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NINETEENTH-CENTURY BALLADS 81
at the Princess's Concert Rooms, and called his " Irish Evenings." Of his original songs, which are practically forgotten now, " Rory O'More " enjoyed a considerable popularity for some years.
Charles E. Horn's fame as a composer is still kept alive by the well-known ballads " I've been roaming" and " Cherry Ripe." The latter especially has won universal and lasting popularity. The lines are said to have been suggested to Herrick by the old seventeenth-century poem "There is a garden in her face," and it has also been said that the melody was suggested to Horn by Attwood's song " Let me die." But, however that may be, " Cherry Ripe " is one of the ballads that has lived, and is likely to live for many years yet.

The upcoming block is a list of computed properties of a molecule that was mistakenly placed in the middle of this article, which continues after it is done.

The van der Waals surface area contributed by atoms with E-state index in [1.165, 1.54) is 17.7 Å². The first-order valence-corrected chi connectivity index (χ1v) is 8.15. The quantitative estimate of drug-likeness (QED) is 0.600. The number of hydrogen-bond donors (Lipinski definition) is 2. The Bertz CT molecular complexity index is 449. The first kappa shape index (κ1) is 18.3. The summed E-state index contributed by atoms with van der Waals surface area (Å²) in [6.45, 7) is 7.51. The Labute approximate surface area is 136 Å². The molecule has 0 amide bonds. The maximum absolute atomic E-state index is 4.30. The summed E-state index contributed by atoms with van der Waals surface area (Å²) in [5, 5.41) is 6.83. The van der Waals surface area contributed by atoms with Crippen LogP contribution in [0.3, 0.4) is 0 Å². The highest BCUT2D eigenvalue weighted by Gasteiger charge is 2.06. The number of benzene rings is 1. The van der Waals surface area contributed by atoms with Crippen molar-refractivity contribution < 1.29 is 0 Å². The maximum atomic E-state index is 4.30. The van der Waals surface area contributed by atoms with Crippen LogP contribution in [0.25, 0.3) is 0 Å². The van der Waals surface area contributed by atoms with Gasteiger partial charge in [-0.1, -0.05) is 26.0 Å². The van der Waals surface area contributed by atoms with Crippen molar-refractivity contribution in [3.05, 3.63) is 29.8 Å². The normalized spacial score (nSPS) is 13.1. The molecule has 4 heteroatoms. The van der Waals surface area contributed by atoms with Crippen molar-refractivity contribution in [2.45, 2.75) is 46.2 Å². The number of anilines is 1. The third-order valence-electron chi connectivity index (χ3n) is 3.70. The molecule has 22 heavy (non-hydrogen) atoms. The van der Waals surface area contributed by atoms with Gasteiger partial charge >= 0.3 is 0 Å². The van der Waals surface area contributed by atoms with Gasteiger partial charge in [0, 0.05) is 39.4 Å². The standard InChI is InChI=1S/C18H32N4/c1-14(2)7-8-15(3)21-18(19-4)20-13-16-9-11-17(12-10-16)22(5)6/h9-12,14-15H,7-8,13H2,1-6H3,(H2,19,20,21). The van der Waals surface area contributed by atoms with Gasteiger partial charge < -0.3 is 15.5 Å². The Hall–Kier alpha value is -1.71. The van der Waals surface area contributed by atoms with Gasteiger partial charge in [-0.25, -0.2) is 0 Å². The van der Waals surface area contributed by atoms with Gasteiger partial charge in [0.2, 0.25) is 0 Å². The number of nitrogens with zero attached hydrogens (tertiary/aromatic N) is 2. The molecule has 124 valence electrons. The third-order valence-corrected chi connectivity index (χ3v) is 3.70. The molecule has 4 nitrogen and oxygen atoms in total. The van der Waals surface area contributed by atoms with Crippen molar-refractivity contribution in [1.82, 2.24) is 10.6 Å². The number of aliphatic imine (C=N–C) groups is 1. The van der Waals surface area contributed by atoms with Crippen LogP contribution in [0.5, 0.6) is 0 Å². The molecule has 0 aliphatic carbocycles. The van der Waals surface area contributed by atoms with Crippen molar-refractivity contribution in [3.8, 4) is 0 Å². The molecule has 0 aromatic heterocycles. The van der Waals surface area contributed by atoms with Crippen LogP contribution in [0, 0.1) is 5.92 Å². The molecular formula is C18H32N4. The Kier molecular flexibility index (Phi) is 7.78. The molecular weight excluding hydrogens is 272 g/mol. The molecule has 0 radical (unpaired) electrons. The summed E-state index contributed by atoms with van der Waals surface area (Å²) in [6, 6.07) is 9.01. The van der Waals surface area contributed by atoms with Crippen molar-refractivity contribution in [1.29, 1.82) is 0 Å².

The song was first sung by Madame Vestris. This lady was something of a character in her way. She was the daughter of Bartolozzi, and was twice married, her second husband being Charles Mathews the younger.
Mrs. Byrne says of her, "Her brilliant singing of ' Cherry Ripe,' which was written for her, is still fresh in my memory, though I entirely forget into what play she introduced it, but I think she was playing Phcebe in Paul Pry."
Madame Vestris, by the way, drew down upon her the censure of certain musical journals by